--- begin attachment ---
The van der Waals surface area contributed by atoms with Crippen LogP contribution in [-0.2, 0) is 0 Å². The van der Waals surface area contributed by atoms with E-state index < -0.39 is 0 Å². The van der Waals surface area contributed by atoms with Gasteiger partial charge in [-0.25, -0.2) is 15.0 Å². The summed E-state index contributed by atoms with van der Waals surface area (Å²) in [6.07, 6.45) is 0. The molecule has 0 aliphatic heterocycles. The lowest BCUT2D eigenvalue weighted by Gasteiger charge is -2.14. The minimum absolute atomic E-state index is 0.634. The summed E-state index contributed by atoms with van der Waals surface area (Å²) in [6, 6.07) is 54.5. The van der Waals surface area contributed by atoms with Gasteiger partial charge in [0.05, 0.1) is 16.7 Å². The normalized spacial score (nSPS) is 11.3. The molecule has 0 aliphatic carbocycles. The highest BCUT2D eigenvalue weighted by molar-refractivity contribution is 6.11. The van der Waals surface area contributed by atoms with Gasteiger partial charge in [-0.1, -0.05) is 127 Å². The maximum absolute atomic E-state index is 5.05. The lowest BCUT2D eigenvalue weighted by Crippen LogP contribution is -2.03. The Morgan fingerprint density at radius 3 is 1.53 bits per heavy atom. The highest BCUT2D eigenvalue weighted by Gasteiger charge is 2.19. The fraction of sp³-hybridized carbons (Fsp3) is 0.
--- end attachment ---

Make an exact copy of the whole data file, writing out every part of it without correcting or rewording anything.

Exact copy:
The van der Waals surface area contributed by atoms with Crippen LogP contribution in [-0.2, 0) is 0 Å². The van der Waals surface area contributed by atoms with E-state index < -0.39 is 0 Å². The van der Waals surface area contributed by atoms with Gasteiger partial charge in [-0.25, -0.2) is 15.0 Å². The summed E-state index contributed by atoms with van der Waals surface area (Å²) in [6.07, 6.45) is 0. The molecule has 0 aliphatic heterocycles. The lowest BCUT2D eigenvalue weighted by Gasteiger charge is -2.14. The minimum absolute atomic E-state index is 0.634. The summed E-state index contributed by atoms with van der Waals surface area (Å²) in [6, 6.07) is 54.5. The van der Waals surface area contributed by atoms with Gasteiger partial charge in [0.05, 0.1) is 16.7 Å². The normalized spacial score (nSPS) is 11.3. The molecule has 0 aliphatic carbocycles. The highest BCUT2D eigenvalue weighted by molar-refractivity contribution is 6.11. The van der Waals surface area contributed by atoms with Gasteiger partial charge in [-0.1, -0.05) is 127 Å². The maximum absolute atomic E-state index is 5.05. The lowest BCUT2D eigenvalue weighted by Crippen LogP contribution is -2.03. The Morgan fingerprint density at radius 3 is 1.53 bits per heavy atom. The highest BCUT2D eigenvalue weighted by Gasteiger charge is 2.19. The fraction of sp³-hybridized carbons (Fsp3) is 0.